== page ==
We welcome any stakeholder feedback on the proposals and additional analysis outlined in this letter by email to TCR@ofgem.gov.uk by 25 September 2019.

Great Britain power system disruption review


On Friday 9 August 2019 a power disruption resulted from the operation of Low Frequency Demand Disconnection relays on the Great Britain power system at about 4.54 pm. It impacted hundreds of thousands of customers, and caused significant secondary impacts in particular to the transport network. Though demand was fully restored within 90 minutes, the secondary impacts continued to be felt for much of the day.

The Secretary of State for Business, Energy & Industrial Strategy has commissioned the Energy Emergencies Executive Committee (E3C) to undertake a comprehensive review of the incident. The review should identify lessons and recommendations for the prevention and management of future power disruption events. In particular E3C will:

  • assess direct and secondary impacts of the event across GB electricity networks
  • Identify areas of good practice and where improvements are required for system resilience
  • consider load shedding in regard to essential service customers and prioritisation
  • consider timeliness and content of public communications during the incident
  • make recommendations for essential service resilience to power disruptions

E3C will submit a final report to the Secretary of State within 12 weeks, with an interim report within 5 weeks. These will be published here. BEIS will provide the secretariat for the review.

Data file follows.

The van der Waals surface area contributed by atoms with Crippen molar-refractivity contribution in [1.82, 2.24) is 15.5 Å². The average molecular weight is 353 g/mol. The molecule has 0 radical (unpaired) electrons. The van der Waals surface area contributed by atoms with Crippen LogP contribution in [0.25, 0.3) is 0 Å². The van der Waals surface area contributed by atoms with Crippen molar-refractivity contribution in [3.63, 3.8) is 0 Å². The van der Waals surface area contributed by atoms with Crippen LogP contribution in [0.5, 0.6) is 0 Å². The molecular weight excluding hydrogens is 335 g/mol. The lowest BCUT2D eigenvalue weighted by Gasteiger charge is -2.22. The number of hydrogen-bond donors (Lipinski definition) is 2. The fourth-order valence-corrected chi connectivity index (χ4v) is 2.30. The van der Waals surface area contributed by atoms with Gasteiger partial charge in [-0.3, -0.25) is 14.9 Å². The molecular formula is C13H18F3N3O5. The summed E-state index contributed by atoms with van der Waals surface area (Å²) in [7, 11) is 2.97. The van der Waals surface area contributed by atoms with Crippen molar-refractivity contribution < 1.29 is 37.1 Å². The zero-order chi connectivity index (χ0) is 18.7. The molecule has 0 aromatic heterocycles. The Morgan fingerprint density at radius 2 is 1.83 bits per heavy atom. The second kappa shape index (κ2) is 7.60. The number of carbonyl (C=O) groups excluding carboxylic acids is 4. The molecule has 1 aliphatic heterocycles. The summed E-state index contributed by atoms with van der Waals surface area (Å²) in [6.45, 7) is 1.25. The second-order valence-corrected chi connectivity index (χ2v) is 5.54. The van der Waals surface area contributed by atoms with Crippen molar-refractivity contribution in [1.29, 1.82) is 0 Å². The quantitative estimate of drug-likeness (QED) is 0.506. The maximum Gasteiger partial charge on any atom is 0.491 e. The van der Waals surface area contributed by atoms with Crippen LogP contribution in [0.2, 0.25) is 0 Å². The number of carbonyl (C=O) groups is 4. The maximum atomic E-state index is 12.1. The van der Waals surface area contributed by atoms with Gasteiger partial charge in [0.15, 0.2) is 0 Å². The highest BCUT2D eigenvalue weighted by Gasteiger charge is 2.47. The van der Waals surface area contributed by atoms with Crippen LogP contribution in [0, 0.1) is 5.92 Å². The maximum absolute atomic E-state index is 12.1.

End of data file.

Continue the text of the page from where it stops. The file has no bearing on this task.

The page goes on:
E3C is a partnership between government, the regulator, and industry, which ensures a joined up approach to emergency response and recovery.



United Oil & Gas Confirms Award Of Four UK North Sea Blocks

(Alliance News) – United Oil & Gas Ltd said Monday it has accepted the formal offer from the Oil & Gas Authority for the awarding of four blocks in the UK North Sea in the UK 31st offshore licensing round.

The oil & gas company now holds a 100% interest in blocks 14/15c, 15/11c, 15/12a and 15/13c, which make up Licence P2480. The blocks cover an area of 500 square kilometres, and includes the Zeta prospect which United estimates could contain around 90 million barrels of in-place oil.

The blocks were awarded on the basis of a low-cost work programme involving the purchase of an existing high-quality 3D seismic dataset and detailed geological and geophysical analysis.

In the same licencing round, United Oil & Gas was provisionally awarded a 10% interest in blocks 98/11b and 98/12 in the English Channel. The company said it expects to receive confirmation on those licence in the coming weeks.

“We are delighted with these awards, which, based on extensive technical work carried out over the available acreage ahead of the application were our primary focus for the 31st round,” said Chief Operating Officer Jonathan Leather.

“This is our second successful UK licencing round and our largest award to date. United has done well to be included in the roster of companies which have been successful in this round, including Chrysaor, Equinor, Chevron and Total,” Leather added.